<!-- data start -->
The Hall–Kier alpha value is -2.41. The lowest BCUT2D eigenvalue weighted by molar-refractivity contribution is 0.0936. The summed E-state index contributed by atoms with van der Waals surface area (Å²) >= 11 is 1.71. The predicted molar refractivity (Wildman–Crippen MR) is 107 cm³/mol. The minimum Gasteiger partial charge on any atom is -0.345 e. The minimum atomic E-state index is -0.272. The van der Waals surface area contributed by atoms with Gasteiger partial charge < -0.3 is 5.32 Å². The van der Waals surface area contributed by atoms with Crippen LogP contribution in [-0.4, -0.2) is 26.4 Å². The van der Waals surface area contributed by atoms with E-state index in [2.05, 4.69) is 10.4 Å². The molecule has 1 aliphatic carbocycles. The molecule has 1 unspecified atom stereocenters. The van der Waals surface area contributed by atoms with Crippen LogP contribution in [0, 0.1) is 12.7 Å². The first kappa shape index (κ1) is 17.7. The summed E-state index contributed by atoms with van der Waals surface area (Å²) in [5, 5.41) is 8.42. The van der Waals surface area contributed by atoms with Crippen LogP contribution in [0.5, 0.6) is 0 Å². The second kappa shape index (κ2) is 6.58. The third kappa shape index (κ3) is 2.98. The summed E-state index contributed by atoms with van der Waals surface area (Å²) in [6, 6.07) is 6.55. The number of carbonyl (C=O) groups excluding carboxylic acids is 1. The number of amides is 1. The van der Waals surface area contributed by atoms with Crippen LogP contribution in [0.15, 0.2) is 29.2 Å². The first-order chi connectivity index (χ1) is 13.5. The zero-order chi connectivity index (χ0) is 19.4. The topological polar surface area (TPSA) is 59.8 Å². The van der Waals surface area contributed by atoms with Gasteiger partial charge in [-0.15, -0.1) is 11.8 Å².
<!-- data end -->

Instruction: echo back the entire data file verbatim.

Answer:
The Hall–Kier alpha value is -2.41. The lowest BCUT2D eigenvalue weighted by molar-refractivity contribution is 0.0936. The summed E-state index contributed by atoms with van der Waals surface area (Å²) >= 11 is 1.71. The predicted molar refractivity (Wildman–Crippen MR) is 107 cm³/mol. The minimum Gasteiger partial charge on any atom is -0.345 e. The minimum atomic E-state index is -0.272. The van der Waals surface area contributed by atoms with Gasteiger partial charge < -0.3 is 5.32 Å². The van der Waals surface area contributed by atoms with Crippen LogP contribution in [-0.4, -0.2) is 26.4 Å². The van der Waals surface area contributed by atoms with E-state index in [2.05, 4.69) is 10.4 Å². The molecule has 1 aliphatic carbocycles. The molecule has 1 unspecified atom stereocenters. The van der Waals surface area contributed by atoms with Crippen LogP contribution in [0, 0.1) is 12.7 Å². The first kappa shape index (κ1) is 17.7. The summed E-state index contributed by atoms with van der Waals surface area (Å²) in [5, 5.41) is 8.42. The van der Waals surface area contributed by atoms with Crippen LogP contribution in [0.5, 0.6) is 0 Å². The second kappa shape index (κ2) is 6.58. The third kappa shape index (κ3) is 2.98. The summed E-state index contributed by atoms with van der Waals surface area (Å²) in [6, 6.07) is 6.55. The number of carbonyl (C=O) groups excluding carboxylic acids is 1. The number of amides is 1. The van der Waals surface area contributed by atoms with Crippen LogP contribution in [0.15, 0.2) is 29.2 Å². The first-order chi connectivity index (χ1) is 13.5. The zero-order chi connectivity index (χ0) is 19.4. The topological polar surface area (TPSA) is 59.8 Å². The van der Waals surface area contributed by atoms with Gasteiger partial charge in [-0.15, -0.1) is 11.8 Å².